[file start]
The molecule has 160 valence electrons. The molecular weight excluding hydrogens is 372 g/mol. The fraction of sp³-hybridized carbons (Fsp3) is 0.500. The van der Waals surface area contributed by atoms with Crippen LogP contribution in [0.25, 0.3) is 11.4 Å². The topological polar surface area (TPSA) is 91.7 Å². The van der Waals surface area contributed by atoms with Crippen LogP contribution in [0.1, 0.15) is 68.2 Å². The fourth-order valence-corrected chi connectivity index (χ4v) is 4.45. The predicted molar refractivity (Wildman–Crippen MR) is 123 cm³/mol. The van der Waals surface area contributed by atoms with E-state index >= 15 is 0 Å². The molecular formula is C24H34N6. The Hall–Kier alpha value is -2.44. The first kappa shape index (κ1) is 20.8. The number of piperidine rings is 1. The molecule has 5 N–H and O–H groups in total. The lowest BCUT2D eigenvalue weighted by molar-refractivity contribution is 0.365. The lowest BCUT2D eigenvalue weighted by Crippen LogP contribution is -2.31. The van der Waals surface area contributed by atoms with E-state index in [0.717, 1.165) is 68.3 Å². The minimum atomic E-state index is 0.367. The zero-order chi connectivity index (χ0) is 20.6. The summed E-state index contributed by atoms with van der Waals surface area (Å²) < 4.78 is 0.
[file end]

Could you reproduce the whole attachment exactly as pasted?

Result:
The molecule has 160 valence electrons. The molecular weight excluding hydrogens is 372 g/mol. The fraction of sp³-hybridized carbons (Fsp3) is 0.500. The van der Waals surface area contributed by atoms with Crippen LogP contribution in [0.25, 0.3) is 11.4 Å². The topological polar surface area (TPSA) is 91.7 Å². The van der Waals surface area contributed by atoms with Crippen LogP contribution in [0.1, 0.15) is 68.2 Å². The fourth-order valence-corrected chi connectivity index (χ4v) is 4.45. The predicted molar refractivity (Wildman–Crippen MR) is 123 cm³/mol. The van der Waals surface area contributed by atoms with E-state index >= 15 is 0 Å². The molecular formula is C24H34N6. The Hall–Kier alpha value is -2.44. The first kappa shape index (κ1) is 20.8. The number of piperidine rings is 1. The molecule has 5 N–H and O–H groups in total. The lowest BCUT2D eigenvalue weighted by molar-refractivity contribution is 0.365. The lowest BCUT2D eigenvalue weighted by Crippen LogP contribution is -2.31. The van der Waals surface area contributed by atoms with E-state index in [0.717, 1.165) is 68.3 Å². The minimum atomic E-state index is 0.367. The zero-order chi connectivity index (χ0) is 20.6. The summed E-state index contributed by atoms with van der Waals surface area (Å²) < 4.78 is 0.